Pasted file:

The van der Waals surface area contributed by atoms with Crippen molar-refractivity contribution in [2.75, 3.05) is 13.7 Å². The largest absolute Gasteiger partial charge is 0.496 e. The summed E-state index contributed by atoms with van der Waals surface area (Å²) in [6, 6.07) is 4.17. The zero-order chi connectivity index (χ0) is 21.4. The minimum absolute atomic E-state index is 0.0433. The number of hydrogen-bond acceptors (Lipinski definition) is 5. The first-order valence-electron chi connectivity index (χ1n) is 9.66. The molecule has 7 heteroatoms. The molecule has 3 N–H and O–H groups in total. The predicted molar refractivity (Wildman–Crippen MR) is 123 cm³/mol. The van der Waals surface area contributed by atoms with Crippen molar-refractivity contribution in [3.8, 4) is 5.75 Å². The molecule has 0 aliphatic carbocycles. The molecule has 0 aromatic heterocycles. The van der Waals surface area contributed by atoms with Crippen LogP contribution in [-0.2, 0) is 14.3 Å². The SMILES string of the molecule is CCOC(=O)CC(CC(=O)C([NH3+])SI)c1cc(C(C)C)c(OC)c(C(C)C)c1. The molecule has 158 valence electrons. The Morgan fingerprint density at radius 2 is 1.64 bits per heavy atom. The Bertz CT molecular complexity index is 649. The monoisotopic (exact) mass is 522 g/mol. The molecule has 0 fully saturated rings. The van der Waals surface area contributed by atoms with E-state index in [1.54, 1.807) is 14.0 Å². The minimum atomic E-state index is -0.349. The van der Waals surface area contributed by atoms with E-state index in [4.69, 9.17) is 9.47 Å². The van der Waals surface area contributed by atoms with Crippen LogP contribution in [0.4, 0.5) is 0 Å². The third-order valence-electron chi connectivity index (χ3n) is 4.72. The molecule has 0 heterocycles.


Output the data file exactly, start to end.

The van der Waals surface area contributed by atoms with Crippen molar-refractivity contribution in [2.75, 3.05) is 13.7 Å². The largest absolute Gasteiger partial charge is 0.496 e. The summed E-state index contributed by atoms with van der Waals surface area (Å²) in [6, 6.07) is 4.17. The zero-order chi connectivity index (χ0) is 21.4. The minimum absolute atomic E-state index is 0.0433. The number of hydrogen-bond acceptors (Lipinski definition) is 5. The first-order valence-electron chi connectivity index (χ1n) is 9.66. The molecule has 7 heteroatoms. The molecule has 3 N–H and O–H groups in total. The predicted molar refractivity (Wildman–Crippen MR) is 123 cm³/mol. The van der Waals surface area contributed by atoms with Crippen molar-refractivity contribution in [3.8, 4) is 5.75 Å². The molecule has 0 aliphatic carbocycles. The molecule has 0 aromatic heterocycles. The van der Waals surface area contributed by atoms with Crippen LogP contribution in [-0.2, 0) is 14.3 Å². The SMILES string of the molecule is CCOC(=O)CC(CC(=O)C([NH3+])SI)c1cc(C(C)C)c(OC)c(C(C)C)c1. The molecule has 158 valence electrons. The Morgan fingerprint density at radius 2 is 1.64 bits per heavy atom. The Bertz CT molecular complexity index is 649. The monoisotopic (exact) mass is 522 g/mol. The molecule has 0 fully saturated rings. The van der Waals surface area contributed by atoms with E-state index in [1.54, 1.807) is 14.0 Å². The minimum atomic E-state index is -0.349. The van der Waals surface area contributed by atoms with E-state index in [4.69, 9.17) is 9.47 Å². The van der Waals surface area contributed by atoms with Crippen LogP contribution in [0.4, 0.5) is 0 Å². The third-order valence-electron chi connectivity index (χ3n) is 4.72. The molecule has 0 heterocycles.